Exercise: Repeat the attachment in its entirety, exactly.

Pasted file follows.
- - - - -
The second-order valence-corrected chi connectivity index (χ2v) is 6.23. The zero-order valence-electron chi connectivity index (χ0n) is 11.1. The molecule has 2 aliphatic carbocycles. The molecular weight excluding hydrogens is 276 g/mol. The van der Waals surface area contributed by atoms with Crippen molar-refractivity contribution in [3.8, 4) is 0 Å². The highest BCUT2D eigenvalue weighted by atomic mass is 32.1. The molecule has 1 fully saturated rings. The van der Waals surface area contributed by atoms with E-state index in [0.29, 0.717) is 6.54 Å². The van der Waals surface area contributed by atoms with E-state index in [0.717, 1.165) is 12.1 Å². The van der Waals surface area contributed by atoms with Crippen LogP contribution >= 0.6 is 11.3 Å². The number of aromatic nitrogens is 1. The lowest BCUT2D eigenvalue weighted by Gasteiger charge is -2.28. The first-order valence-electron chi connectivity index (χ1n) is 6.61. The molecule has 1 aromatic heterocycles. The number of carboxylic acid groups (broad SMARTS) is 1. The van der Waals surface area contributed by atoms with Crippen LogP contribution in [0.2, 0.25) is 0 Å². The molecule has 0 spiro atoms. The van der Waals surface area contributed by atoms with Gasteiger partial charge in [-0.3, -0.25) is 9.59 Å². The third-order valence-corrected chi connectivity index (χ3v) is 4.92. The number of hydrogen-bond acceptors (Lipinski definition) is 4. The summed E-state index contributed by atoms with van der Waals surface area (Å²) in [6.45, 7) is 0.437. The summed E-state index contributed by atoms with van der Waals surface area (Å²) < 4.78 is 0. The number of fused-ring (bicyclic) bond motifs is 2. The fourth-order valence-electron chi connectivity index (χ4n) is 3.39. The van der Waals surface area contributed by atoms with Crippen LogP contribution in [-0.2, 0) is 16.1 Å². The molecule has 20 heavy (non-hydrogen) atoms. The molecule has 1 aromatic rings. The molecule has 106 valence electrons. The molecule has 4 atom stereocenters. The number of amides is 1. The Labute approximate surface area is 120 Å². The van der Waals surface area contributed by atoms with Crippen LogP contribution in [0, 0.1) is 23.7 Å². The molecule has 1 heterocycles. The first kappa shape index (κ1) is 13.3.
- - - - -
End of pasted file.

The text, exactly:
The second-order valence-corrected chi connectivity index (χ2v) is 6.23. The zero-order valence-electron chi connectivity index (χ0n) is 11.1. The molecule has 2 aliphatic carbocycles. The molecular weight excluding hydrogens is 276 g/mol. The van der Waals surface area contributed by atoms with Crippen molar-refractivity contribution in [3.8, 4) is 0 Å². The highest BCUT2D eigenvalue weighted by atomic mass is 32.1. The molecule has 1 fully saturated rings. The van der Waals surface area contributed by atoms with E-state index in [0.29, 0.717) is 6.54 Å². The van der Waals surface area contributed by atoms with E-state index in [0.717, 1.165) is 12.1 Å². The van der Waals surface area contributed by atoms with Crippen LogP contribution >= 0.6 is 11.3 Å². The number of aromatic nitrogens is 1. The lowest BCUT2D eigenvalue weighted by Gasteiger charge is -2.28. The first-order valence-electron chi connectivity index (χ1n) is 6.61. The molecule has 1 aromatic heterocycles. The number of carboxylic acid groups (broad SMARTS) is 1. The van der Waals surface area contributed by atoms with Crippen LogP contribution in [0.2, 0.25) is 0 Å². The molecule has 0 spiro atoms. The van der Waals surface area contributed by atoms with Gasteiger partial charge in [-0.3, -0.25) is 9.59 Å². The third-order valence-corrected chi connectivity index (χ3v) is 4.92. The number of hydrogen-bond acceptors (Lipinski definition) is 4. The summed E-state index contributed by atoms with van der Waals surface area (Å²) in [6.45, 7) is 0.437. The summed E-state index contributed by atoms with van der Waals surface area (Å²) < 4.78 is 0. The number of fused-ring (bicyclic) bond motifs is 2. The fourth-order valence-electron chi connectivity index (χ4n) is 3.39. The van der Waals surface area contributed by atoms with Crippen LogP contribution in [-0.2, 0) is 16.1 Å². The molecule has 20 heavy (non-hydrogen) atoms. The molecule has 1 aromatic rings. The molecule has 106 valence electrons. The molecule has 4 atom stereocenters. The number of amides is 1. The Labute approximate surface area is 120 Å². The van der Waals surface area contributed by atoms with Crippen LogP contribution in [0, 0.1) is 23.7 Å². The molecule has 1 heterocycles. The first kappa shape index (κ1) is 13.3.